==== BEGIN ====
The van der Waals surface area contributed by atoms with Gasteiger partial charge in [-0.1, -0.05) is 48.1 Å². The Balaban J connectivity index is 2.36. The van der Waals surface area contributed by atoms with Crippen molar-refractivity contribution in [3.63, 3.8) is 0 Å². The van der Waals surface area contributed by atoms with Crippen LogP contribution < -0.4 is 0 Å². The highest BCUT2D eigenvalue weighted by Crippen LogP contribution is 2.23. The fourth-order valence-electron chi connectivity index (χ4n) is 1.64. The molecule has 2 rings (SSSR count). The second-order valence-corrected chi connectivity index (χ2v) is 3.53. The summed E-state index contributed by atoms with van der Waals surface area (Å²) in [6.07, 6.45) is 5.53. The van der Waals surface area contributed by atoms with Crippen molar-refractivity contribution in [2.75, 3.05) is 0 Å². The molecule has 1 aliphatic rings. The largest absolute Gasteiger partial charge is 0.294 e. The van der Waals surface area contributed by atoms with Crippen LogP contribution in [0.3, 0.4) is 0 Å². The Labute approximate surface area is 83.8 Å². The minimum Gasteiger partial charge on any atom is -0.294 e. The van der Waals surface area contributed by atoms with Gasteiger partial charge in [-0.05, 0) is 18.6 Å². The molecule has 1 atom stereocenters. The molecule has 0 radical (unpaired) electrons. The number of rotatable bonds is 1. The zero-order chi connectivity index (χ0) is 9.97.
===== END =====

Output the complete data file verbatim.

The van der Waals surface area contributed by atoms with Gasteiger partial charge in [-0.1, -0.05) is 48.1 Å². The Balaban J connectivity index is 2.36. The van der Waals surface area contributed by atoms with Crippen molar-refractivity contribution in [3.63, 3.8) is 0 Å². The van der Waals surface area contributed by atoms with Crippen LogP contribution < -0.4 is 0 Å². The highest BCUT2D eigenvalue weighted by Crippen LogP contribution is 2.23. The fourth-order valence-electron chi connectivity index (χ4n) is 1.64. The molecule has 2 rings (SSSR count). The second-order valence-corrected chi connectivity index (χ2v) is 3.53. The summed E-state index contributed by atoms with van der Waals surface area (Å²) in [6.07, 6.45) is 5.53. The van der Waals surface area contributed by atoms with Crippen molar-refractivity contribution in [2.75, 3.05) is 0 Å². The molecule has 1 aliphatic rings. The largest absolute Gasteiger partial charge is 0.294 e. The van der Waals surface area contributed by atoms with Crippen LogP contribution in [0.3, 0.4) is 0 Å². The Labute approximate surface area is 83.8 Å². The minimum Gasteiger partial charge on any atom is -0.294 e. The van der Waals surface area contributed by atoms with Gasteiger partial charge in [-0.05, 0) is 18.6 Å². The molecule has 1 atom stereocenters. The molecule has 0 radical (unpaired) electrons. The number of rotatable bonds is 1. The zero-order chi connectivity index (χ0) is 9.97.